Blue Lake

Round Trip Distance: 6.2 miles
Difficulty: Strenuous
Elevation: 10,390 - 12,173 feet
Cellphone: 0-3 bars
Time: 4 hrs.
Trailhead: Bridal Veil Power Station
Fee: none
Attractions: Scenic alpine lake

Blue Lake is located up the Bridal Veil Falls Basin just south of Telluride, Colorado. With its crystal clear blue water the lake is nestled above 12,000 feet in a glacier cirque surrounded on three sides by bare rocky ridges and peaks that all tower above 13,000 feet. Along the trail hikers are treated to numerous cascading waterfalls, wildflowers and several mining ruins. Blue Lake is a favorite among both locals and visitors to the Telluride area.

To get to the upper trailhead, near the Bridal Veil Power Station, requires driving up the Black Bear Pass Road with a high clearance 4wd vehicle and experience negotiating tight switchbacks that can require backing up to get around. The narrow road can be very busy on weekends with the wider parts of the road usually have vehicles parked along the sides. If you are lucky enough to find a parking spot near the upper trailhead the round trip distance for Blue Lake will be 6.2 miles with around 1,800 feet of elevation gain. Starting from the very bottom it will come out to 11 miles and 3,144 feet of elevation gain. The earlier you arrive the better your chance of parking near the top.

From wherever you were able to find a parking spot continue up the road and pass through the green gate where the trail follows an easement through private property as it passes the Bridal Veil Power Station. There is a warning sign here for those that might be going to Silver Lake that dogs have been swept away by the current as they were crossing Bridal Veil Creek.

At the time that we took the photos for this post there surprisingly were no trail signs whatsoever other than those on the green gate. The Forest Service labels the trail from the powerplant up the basin as Bridal Veil #636. The unmarked trail to Silver Lake branches off on the right less than a half mile from the powerplant and crosses Bridal Veil Creek. These photos were taken in mid September when the creek was flowing no more than a half foot of water making crossing the creek less of an issue.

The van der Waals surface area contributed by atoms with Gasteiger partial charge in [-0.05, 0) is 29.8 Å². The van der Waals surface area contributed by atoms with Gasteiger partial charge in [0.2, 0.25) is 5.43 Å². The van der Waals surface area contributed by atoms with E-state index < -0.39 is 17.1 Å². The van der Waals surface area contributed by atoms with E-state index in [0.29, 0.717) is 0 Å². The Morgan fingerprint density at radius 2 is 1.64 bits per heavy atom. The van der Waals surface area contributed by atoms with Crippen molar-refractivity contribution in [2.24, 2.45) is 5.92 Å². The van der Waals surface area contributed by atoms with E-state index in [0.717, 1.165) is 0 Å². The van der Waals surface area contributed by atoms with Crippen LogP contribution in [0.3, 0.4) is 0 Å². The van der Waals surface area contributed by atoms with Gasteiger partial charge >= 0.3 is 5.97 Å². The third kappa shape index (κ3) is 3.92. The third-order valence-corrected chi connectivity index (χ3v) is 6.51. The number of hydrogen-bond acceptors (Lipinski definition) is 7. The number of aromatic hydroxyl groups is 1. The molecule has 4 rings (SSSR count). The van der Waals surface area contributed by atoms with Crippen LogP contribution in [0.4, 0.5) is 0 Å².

The climbing is steady all the way up the valley, never relenting, but never getting too steep for the types of mining vehicles that it was originally created to accommodate.

Waterfalls cascade down the drainage all along the trail.

As memorable as the waterfalls are the dozen or so switchbacks that ease the trail up the valley.

Near the 2 mile point from the powerplant the Blue Lake trail stays to the left. There are cairns on both sides of the left fork for a little reassurance on which way to go. The other big hint is to keep heading toward the pyramid shaped peak in the distance.

As the trail gets closer to Blue Lake the pyramid peak starts to take on a different look. We can't find a name for the peak on any of our maps but one has its elevation at 12,825 feet. A little further around the ridge is Telluride 11 Peak at 13,510 feet. The peak at the back of the basin is 13,434 feet and on the east side of the lake are the Three Needles at 13,481 feet.

The trail levels off considerably as it heads into the Blue Lake basin where several more mining buildings come into view. Hikers must stay on the trail as the land around Blue Lake is all private property.

For this year there is snow still clinging to the slopes even in mid September. As the sun begins shining into the cirque on this day it slowly starts bringing the air temperature up above freezing. Because of the waters low concentrations of algae and other substances the blue wavelength of light passes deeper into the water column giving the lake its blue color (lakescientist.com).

At 365 feet in height the Bridal Veil Falls is the highest free-falling waterfall in the state of Colorado. Perched on the very edge of the cliffs of the box canyon the power plant towers over Telluride like a medieval castle.

From this final photo you can see some of the other types of vehicles that ventured up the Black Bear Pass Road and what the parking situation is like. There are several opportunities for much longer excursions in Bridal Veil Basin. An out and back to Silver Lake will add a little over 2 miles while continuing up Bridal Veil Basin to the Wasatch trail and then looping back to town via Bear Creek should come out to roughly 15 miles. There is also a somewhat obscure trail that crosses the ridge behind Lewis Lake and drops down to Columbine Lake on the Silverton side of the mountains. However you go about it Blue Lake is a great place to 'Take a hike'.